The Half Made World, by Felix Gilman

8198773Above all else, I’d have to say that Felix Gilman’s The Half-Made World is a very weird book. It’s entertaining. It has a great story. It has very interesting characters. But, more than anything else, this is a weird book. We thankfully get to travel through this book’s world in the company of a character who has never been to the wild western reaches of a world that is quite literally still forming itself out of primordial chaos. While things are never completely explained, Liv Alverhyusen does help one keep one’s head in all the pell-mell action.

The book opens with Dr. Liv getting an invitation to work at a hospital at the far edge of the world treating the victims of noisebombs (which cause irreparable damage to the mind). She soon finds herself in the middle of a four hundred year old war between the Engines and the Gun. This war is terrifically fascinating and I loved the dribs and drabs of history that came out in the characters conversations. (I really hope that Gilman is writing more books set in this world, because I would love to know more about the Engines and the Gun’s Agents.) It would be easy to read this book as a fantastical metaphor for the settlement of the American West. There are even a group of characters that could be stand-ins for the Native American tribes. But I can’t help but feel that that interpretation would be a little too glib and a little too easy. This book is too original for that kind of reading.

Along with Liv’s thread of the narrative, we also get to drop in on the respective agents of the Engines and the Gun. First, there’s Creedmoor, an Agent of the Gun. Through a pact with a demon (that, yes, lives in his gun), Creedmoor becomes a larger than life outlaw: wily, anarchic, and hard to kill. Then there’s Lowry, a Sub-Invigliator for the Engine. He’s the complete opposite of Creedmoor. The only similarities they share are ruthlessness in doing their jobs. Gilman is brilliant at showing the flaws of both, making it hard to root for either side of the great war. Life in the Engines is like the worst sort of Dickensian nightmare, full of smoke and sickness and soul-crushing labor. They sweep all before them as they look for new resources to keep running. But the Gun, if they didn’t have the Engines to fight, would be mindlessly violent. It’s not safe to live in either world. I couldn’t help liking Creedmoor. In spite of his pact, Creedmoor has a mind of his own and thwarts the Gun’s demon at every opportunity.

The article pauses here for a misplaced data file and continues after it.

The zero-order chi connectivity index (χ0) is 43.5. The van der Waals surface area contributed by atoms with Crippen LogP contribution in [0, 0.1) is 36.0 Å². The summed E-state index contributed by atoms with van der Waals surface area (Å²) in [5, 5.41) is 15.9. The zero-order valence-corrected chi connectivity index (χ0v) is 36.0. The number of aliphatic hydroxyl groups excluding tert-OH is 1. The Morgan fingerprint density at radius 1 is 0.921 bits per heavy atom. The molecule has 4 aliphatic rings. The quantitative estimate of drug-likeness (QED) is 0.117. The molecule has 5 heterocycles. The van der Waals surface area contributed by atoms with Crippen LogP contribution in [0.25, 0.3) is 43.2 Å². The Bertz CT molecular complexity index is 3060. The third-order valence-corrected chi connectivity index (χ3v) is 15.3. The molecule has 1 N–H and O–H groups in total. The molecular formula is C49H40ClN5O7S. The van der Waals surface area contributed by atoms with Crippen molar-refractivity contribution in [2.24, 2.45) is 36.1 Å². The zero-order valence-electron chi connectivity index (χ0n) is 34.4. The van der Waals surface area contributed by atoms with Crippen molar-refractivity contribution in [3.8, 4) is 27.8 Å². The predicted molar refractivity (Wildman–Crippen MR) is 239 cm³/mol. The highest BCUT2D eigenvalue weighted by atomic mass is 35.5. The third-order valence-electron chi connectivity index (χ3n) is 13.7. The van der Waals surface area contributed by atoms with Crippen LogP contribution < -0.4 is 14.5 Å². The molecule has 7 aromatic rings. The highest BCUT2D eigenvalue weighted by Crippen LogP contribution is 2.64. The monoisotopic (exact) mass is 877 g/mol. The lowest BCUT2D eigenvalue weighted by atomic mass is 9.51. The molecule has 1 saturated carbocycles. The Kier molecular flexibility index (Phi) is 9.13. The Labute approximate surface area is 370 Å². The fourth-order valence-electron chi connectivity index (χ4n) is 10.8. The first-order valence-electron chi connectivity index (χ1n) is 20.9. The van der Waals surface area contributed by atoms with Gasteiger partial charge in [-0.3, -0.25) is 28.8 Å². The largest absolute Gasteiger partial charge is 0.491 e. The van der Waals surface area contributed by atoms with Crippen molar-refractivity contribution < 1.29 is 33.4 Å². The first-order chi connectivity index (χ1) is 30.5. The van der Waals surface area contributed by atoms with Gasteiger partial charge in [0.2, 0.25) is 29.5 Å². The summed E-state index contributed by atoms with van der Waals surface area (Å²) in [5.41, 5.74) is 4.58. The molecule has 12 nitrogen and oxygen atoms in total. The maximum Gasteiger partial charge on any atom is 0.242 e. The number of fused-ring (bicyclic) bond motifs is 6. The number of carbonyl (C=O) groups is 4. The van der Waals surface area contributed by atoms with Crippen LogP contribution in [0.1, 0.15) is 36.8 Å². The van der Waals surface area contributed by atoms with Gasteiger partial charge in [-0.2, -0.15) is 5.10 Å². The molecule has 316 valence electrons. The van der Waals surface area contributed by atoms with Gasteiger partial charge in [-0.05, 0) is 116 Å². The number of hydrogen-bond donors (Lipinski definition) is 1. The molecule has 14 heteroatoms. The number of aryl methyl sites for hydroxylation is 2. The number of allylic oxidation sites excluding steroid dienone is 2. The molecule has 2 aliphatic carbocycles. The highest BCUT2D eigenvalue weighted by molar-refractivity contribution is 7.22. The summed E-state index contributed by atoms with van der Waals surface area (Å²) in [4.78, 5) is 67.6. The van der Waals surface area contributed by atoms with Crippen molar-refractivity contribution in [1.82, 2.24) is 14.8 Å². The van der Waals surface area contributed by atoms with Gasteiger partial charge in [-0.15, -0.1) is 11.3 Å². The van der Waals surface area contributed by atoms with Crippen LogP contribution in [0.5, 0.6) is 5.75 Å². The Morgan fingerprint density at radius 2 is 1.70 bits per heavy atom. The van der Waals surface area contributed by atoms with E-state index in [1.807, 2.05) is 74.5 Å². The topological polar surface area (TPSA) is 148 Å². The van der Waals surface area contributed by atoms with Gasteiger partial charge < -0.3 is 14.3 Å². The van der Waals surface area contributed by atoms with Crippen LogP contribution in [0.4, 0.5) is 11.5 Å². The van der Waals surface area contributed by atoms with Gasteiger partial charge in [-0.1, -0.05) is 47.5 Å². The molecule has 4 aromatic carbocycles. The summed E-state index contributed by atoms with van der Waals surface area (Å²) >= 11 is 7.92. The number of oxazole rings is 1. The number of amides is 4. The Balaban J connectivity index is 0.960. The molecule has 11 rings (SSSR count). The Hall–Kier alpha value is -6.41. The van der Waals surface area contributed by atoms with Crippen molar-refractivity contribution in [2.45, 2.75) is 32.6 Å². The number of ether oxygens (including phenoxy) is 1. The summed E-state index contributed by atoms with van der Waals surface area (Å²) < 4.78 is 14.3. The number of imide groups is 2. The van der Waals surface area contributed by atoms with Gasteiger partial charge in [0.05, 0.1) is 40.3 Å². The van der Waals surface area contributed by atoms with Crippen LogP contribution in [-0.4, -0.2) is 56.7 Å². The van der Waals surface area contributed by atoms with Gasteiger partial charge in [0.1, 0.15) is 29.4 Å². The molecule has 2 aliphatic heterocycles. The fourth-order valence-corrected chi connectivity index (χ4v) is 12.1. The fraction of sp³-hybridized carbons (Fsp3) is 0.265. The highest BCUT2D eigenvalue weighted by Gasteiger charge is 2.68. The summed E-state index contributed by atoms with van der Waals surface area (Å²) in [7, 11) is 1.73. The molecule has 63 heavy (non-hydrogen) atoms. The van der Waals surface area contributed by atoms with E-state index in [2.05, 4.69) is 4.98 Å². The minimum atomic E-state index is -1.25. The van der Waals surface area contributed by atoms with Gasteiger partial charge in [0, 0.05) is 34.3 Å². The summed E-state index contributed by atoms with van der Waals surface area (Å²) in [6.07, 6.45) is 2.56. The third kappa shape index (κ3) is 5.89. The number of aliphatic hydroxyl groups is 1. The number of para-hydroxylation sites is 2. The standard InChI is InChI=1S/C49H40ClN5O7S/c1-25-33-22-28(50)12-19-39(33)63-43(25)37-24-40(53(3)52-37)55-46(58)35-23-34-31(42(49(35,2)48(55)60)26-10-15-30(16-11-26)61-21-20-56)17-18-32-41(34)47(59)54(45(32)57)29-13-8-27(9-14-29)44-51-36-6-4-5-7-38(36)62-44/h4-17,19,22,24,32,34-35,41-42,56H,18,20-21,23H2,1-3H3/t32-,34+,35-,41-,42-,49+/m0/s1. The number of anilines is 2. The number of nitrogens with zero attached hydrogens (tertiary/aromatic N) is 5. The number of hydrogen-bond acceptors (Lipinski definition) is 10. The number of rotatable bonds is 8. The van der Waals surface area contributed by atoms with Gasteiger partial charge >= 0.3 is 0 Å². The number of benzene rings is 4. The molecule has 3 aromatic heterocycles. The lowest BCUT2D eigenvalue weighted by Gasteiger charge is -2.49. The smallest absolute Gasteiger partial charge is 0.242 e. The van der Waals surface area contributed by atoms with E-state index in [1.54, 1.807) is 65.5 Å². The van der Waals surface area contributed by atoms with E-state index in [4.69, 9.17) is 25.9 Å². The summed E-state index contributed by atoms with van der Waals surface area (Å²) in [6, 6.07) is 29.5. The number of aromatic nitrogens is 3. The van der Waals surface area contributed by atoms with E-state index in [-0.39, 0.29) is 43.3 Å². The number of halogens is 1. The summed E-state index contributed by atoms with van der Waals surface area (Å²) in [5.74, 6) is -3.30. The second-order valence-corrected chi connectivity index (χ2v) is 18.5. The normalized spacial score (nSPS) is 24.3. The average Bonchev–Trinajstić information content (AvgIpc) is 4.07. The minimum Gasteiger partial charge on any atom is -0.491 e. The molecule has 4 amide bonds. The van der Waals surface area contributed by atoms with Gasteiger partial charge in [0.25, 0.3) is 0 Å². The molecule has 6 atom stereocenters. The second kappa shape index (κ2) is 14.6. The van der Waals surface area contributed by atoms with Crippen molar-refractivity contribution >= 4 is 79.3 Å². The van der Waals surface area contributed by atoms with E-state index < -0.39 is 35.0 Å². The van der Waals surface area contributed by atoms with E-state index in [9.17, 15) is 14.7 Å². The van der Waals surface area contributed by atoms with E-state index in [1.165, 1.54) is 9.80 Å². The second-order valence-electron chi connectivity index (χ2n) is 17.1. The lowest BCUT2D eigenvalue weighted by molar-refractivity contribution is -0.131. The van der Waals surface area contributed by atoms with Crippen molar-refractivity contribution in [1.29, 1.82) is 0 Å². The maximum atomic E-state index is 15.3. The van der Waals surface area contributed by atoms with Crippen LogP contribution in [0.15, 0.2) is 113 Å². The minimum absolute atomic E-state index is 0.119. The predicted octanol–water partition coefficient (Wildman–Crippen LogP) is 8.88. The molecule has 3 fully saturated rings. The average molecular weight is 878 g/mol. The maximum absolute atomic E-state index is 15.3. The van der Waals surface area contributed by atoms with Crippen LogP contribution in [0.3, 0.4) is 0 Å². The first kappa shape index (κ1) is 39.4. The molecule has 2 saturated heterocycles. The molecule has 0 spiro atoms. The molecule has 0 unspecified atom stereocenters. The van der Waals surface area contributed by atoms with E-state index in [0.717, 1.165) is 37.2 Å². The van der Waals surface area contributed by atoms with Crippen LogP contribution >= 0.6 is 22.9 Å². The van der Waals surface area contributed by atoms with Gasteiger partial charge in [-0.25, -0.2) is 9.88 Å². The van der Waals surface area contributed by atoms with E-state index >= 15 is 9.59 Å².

As the book progresses, Liv travels further and further west, in the company of Creedmoor and a former General who may or may not have the secret to ending the war locked up in his noisebomb-shattered brain. And as they move west, they start to approach the edge of the world. Things start to get really, really weird. There are unknown and frightening creatures in the woods and the deserts and the swamps. The weather and the terrain change from day to day and hour to hour. It defies settlement. At times, it defies reality.

Perhaps the most intriguing character aren’t the humans, but the land itself. No doubt like many other readers, I thought the title was a metaphor. The descriptions in the book of the world still making itself are magical. Between those passages and Creedmoor, this is a hell of a story.

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